The assigned sermon hymn in the one year series for Lutherans using Lutheran Service Book for this past Sunday was a beloved modern American piece entitled "The Church's One Foundation."
Written in 1866 AD, this hymn proclaims the mysteries of the one holy catholic and apostolic Church. In the first stanza alone, the author 1) proclaims the centrality and the divinity of the divine person of Jesus Christ to the Church - linking the theological disciplines of christology and ecclesiology, 2) joins together eschatology ("new creation") and sacramentology in a biblical baptismal reference ("by water and the Word"), 3) invokes the incarnation, the monergism of grace, and the mystery of the Church as the Bride of Christ, and 4) introduces the sacrificial theme of the atonement.
And that's just stanza one.
The third stanza, however, is painfully poignant today. The author speaks of the Church "oppressed." Surprisingly, the author is not speaking of external persecution in the worldly sense (e.g. the Roman arena and cross, Communism, Islam), but rather "by schisms rent asunder, by heresies distressed."
For this is how the Church is truly oppressed, internally, by her most vicious enemy: the devil.
Luther considered the "cross" - that is persecution, to be a "mark of the Church." If Satan is not working night and day to destoy you, you have become uninteresting to him. Only one who is hopelessly lost has that kind of "luxury." As long as the Bride of Christ endures in the fallen world (and our Lord promises that not even the gates of hell will prevail against her) the true Church will suffer the assaults of schism and heresy bubbling up from within.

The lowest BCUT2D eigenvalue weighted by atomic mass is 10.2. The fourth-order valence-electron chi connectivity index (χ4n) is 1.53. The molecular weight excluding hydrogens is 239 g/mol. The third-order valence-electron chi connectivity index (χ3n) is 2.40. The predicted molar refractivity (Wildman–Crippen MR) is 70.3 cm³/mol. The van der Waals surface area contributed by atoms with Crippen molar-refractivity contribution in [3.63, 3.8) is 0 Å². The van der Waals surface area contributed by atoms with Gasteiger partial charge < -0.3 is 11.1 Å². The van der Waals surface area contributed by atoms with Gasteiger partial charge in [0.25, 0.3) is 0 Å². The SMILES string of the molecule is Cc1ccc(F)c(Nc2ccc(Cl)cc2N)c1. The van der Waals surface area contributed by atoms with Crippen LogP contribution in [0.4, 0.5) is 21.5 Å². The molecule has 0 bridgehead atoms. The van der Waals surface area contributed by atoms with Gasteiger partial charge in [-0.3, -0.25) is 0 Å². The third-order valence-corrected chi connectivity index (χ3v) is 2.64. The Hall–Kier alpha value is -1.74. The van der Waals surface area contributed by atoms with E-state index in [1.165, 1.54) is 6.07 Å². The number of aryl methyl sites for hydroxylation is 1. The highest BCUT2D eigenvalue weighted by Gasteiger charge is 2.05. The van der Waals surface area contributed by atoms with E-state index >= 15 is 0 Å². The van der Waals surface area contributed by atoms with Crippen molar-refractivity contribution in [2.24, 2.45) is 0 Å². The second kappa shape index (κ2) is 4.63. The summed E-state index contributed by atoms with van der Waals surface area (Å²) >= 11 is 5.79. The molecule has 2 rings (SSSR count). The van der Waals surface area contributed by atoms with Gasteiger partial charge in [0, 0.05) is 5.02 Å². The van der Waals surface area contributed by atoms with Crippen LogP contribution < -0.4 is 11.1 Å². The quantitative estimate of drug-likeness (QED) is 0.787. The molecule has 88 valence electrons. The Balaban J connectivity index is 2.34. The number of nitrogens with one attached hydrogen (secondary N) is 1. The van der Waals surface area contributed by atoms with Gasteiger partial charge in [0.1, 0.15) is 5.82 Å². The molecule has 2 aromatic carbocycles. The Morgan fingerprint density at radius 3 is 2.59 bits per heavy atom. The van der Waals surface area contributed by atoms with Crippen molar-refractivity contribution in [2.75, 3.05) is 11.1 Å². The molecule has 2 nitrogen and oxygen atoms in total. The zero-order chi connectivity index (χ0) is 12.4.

This reality is of great comfort when we see encroachments of the secular world upon the Church. For if she were not the Church, Satan wouldn't care to attack her.
No part, jurisdiction, denomination, or confession within the Church Catholic is exempt from such internal discord - though some feel the need to put forth the illusion that their particular denomination is free from such schisms and heresies.
The conservative element of my own confession, known historically as "Lutheranism," is particularly prone to triumphalism and false security because on the surface, we have resisted much of the world's encroachment. Our church body is unabashedly pro-life, we only ordain men to the pastoral office, we openly teach that homosexuality is a sin and not in accordance with God's created order, and we hold unequivocally to the inerrancy of the Bible. Our particular church body also clings without reservation to the 1580 Book of Concord - at least on paper.
All of this can make Lutherans - especially those from conservative American branches of Lutheranism - obnoxiously smug and arrogant. But we have much to keep in mind before we get on our high horses. We have utter confusion about who is authorized to officiate in Word and Sacrament ministry - and are subjected to an endless parade of Bible studies, CTCR reports, votes at conventions, opinions of bureaucratic boards and seminary faculties - all to figure out what the heck the office of the ministry is. If we don't know after 2,000 years, something is wrong.